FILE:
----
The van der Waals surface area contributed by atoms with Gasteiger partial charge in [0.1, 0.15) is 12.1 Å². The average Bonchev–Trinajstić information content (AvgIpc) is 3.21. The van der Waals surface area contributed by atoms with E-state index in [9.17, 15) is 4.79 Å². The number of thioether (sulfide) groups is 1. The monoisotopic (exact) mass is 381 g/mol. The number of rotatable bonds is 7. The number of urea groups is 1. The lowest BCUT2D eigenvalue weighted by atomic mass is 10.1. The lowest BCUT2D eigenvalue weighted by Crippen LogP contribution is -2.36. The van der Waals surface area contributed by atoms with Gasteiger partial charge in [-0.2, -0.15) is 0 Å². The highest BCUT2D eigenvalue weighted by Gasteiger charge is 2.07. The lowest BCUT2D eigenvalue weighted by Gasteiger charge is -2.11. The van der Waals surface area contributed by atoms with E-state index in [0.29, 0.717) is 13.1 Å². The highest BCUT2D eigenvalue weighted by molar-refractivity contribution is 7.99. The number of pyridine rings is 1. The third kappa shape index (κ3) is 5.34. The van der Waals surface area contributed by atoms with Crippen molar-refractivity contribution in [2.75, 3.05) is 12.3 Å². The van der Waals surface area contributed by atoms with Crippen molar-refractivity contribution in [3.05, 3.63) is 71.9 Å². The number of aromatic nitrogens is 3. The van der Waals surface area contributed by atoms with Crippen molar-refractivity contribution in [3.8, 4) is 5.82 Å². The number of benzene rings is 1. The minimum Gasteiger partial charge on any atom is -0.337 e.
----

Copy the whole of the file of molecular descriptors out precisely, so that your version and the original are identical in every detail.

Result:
The van der Waals surface area contributed by atoms with Gasteiger partial charge in [0.1, 0.15) is 12.1 Å². The average Bonchev–Trinajstić information content (AvgIpc) is 3.21. The van der Waals surface area contributed by atoms with E-state index in [9.17, 15) is 4.79 Å². The number of thioether (sulfide) groups is 1. The monoisotopic (exact) mass is 381 g/mol. The number of rotatable bonds is 7. The number of urea groups is 1. The lowest BCUT2D eigenvalue weighted by atomic mass is 10.1. The lowest BCUT2D eigenvalue weighted by Crippen LogP contribution is -2.36. The van der Waals surface area contributed by atoms with Gasteiger partial charge in [-0.2, -0.15) is 0 Å². The highest BCUT2D eigenvalue weighted by Gasteiger charge is 2.07. The lowest BCUT2D eigenvalue weighted by Gasteiger charge is -2.11. The van der Waals surface area contributed by atoms with E-state index in [0.29, 0.717) is 13.1 Å². The highest BCUT2D eigenvalue weighted by molar-refractivity contribution is 7.99. The number of pyridine rings is 1. The third kappa shape index (κ3) is 5.34. The van der Waals surface area contributed by atoms with Crippen molar-refractivity contribution in [2.75, 3.05) is 12.3 Å². The van der Waals surface area contributed by atoms with Crippen molar-refractivity contribution in [3.05, 3.63) is 71.9 Å². The number of aromatic nitrogens is 3. The van der Waals surface area contributed by atoms with Crippen molar-refractivity contribution in [3.8, 4) is 5.82 Å². The number of benzene rings is 1. The minimum Gasteiger partial charge on any atom is -0.337 e.